Zumba becomes more than a dance, it's a way of coping

Friday, Apr. 01, 2011
Zumba becomes more than a dance, it's a way of coping + Enlarge
Karla Padilla (right) and her daughter dance a little Zumba as a demonstration to show how much fun it is and that is more like dancing than exercising.

RIVERTON - Karla Padilla began what she calls a Zumba journey as a way of reclaiming her Latino identity and later learned it became a way of coping with and healing from Cushing's disease.

Padilla, a member of Saint Andrew Parish, started doing Zumba after her husband, Duane, suggested it. She did not expect Zumba to become a career. She graduated with a bachelor's degree in public relations from the University of Utah and earned a master's degree in organizational management from the University of Phoenix. She worked as a human resource manager at Marriott International for eight years before deciding to become a full-time mother to her 4-year-old daughter, Anavaleska, whom she adopted from Guatemala. She and her husband also have a son, Carlos, 10.

"I was really inspired by my Zumba instructor and became a certified teacher," Padilla said. "This was a huge step for me because I had a difficult time growing up as a Latina in Utah. I always loved to dance, but was never selected for dance clubs in school. Once I started Zumba and heard the Latin music, my Latino roots were awakened and I gained a new self-confidence. Zumba is dancing the salsa, cumbia, merengue, reggaeton and belly dancing blended together with the bhangra, samba, Brazilian or African dances. These dances are put together in a routine, or a powerful combination, where you exercise in disguise because you feel like you are dancing. It is a way of building friendships and camaraderie with others while dancing."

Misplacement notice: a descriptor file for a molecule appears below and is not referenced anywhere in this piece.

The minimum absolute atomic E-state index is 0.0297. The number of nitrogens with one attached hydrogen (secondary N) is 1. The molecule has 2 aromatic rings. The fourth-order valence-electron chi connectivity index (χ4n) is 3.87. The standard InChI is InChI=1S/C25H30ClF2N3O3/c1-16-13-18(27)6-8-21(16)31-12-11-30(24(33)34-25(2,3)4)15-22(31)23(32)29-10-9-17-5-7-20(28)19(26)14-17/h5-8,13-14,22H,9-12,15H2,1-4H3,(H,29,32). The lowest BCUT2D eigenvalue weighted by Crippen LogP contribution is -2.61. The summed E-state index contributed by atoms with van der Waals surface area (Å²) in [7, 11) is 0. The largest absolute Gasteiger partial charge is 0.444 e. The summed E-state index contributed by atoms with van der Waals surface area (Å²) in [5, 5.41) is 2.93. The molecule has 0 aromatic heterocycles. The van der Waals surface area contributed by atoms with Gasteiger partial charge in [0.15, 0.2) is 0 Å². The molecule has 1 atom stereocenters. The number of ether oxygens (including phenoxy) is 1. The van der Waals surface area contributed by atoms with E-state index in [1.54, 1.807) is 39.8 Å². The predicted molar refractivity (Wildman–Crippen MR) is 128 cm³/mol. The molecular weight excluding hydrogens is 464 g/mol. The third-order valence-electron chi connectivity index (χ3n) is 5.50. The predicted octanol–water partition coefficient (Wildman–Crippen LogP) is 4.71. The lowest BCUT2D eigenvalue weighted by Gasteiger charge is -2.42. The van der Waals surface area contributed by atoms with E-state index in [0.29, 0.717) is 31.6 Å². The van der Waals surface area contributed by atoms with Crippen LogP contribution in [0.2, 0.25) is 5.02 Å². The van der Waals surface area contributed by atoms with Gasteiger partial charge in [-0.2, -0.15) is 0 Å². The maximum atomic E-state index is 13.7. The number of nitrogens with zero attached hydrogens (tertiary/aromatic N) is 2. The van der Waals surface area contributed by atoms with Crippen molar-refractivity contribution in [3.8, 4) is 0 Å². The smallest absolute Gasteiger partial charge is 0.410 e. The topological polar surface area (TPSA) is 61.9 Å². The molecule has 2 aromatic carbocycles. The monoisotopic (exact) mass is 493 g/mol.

Zumba also helped Padilla heal from Cushing's disease after she was diagnosed in June 2009. Cushing's disease is a disorder resulting from prolonged exposure of the body's tissues to high levels of the hormone cortisol, which is released from the pituitary gland.

"We need cortisol, but when it is in excess, it becomes dangerous because it eats away at our muscles and bones," said Padilla. "It also causes acne, dry skin, thin arms and a large upper body, fatigue, unexplained bruises and an occasional moon face."

Padilla said she and her family became one with her community to help them get through the trial of this disease; race and religion did not matter. She had to have brain surgery to help heal from the condition. "If I did not have the surgery, my body would have deteriorated," she said. "With two young children and a husband, I had to do something. My faith got me through this. God put special people in my life like my neighbors, who are mostly members of the Latter-day Saints faith, to help with my children and instructors to take over and hold my classes until I could return. My mom and my husband prayed with me to ask for guidance, especially the day we thought I was going to have to have more surgery."

Padilla also started meditating, visualizing her body healing and reading the Bible. "Luke became important to me because he spoke about being strong," Padilla said. "All of this with prayer and Zumba helped me to the point that the doctors were amazed. They expected me to be big and overweight and in bed without any energy. I told them I run and do Zumba. The music is happy and helps me let go of my problems. I give them to God. I realized exercise is so important for my mental and physical well-being. I also learned I needed to slow down and enjoy life and my family, which was difficult after having a career."

For questions, comments or to report inaccuracies on the website, please CLICK HERE.
© Copyright 2021 The Diocese of Salt Lake City. All rights reserved.